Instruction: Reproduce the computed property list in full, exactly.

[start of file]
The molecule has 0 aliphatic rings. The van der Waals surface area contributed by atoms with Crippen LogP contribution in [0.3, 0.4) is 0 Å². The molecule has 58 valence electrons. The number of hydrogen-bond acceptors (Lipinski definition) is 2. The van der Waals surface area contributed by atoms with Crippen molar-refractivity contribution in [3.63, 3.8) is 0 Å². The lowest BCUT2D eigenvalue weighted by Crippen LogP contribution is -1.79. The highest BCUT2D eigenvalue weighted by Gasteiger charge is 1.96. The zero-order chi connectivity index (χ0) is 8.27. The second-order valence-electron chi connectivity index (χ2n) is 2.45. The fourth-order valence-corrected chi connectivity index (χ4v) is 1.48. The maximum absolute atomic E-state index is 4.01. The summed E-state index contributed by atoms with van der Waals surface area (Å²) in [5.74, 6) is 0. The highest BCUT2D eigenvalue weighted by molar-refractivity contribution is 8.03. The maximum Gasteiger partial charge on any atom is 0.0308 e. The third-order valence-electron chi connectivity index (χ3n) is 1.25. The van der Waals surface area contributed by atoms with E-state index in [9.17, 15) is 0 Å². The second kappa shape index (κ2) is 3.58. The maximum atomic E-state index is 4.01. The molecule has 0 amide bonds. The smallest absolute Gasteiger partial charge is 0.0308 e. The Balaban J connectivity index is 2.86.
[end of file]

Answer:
The molecule has 0 aliphatic rings. The van der Waals surface area contributed by atoms with Crippen LogP contribution in [0.3, 0.4) is 0 Å². The molecule has 58 valence electrons. The number of hydrogen-bond acceptors (Lipinski definition) is 2. The van der Waals surface area contributed by atoms with Crippen molar-refractivity contribution in [3.63, 3.8) is 0 Å². The lowest BCUT2D eigenvalue weighted by Crippen LogP contribution is -1.79. The highest BCUT2D eigenvalue weighted by Gasteiger charge is 1.96. The zero-order chi connectivity index (χ0) is 8.27. The second-order valence-electron chi connectivity index (χ2n) is 2.45. The fourth-order valence-corrected chi connectivity index (χ4v) is 1.48. The maximum absolute atomic E-state index is 4.01. The summed E-state index contributed by atoms with van der Waals surface area (Å²) in [5.74, 6) is 0. The highest BCUT2D eigenvalue weighted by molar-refractivity contribution is 8.03. The maximum Gasteiger partial charge on any atom is 0.0308 e. The third-order valence-electron chi connectivity index (χ3n) is 1.25. The van der Waals surface area contributed by atoms with E-state index in [9.17, 15) is 0 Å². The second kappa shape index (κ2) is 3.58. The maximum atomic E-state index is 4.01. The molecule has 0 amide bonds. The smallest absolute Gasteiger partial charge is 0.0308 e. The Balaban J connectivity index is 2.86.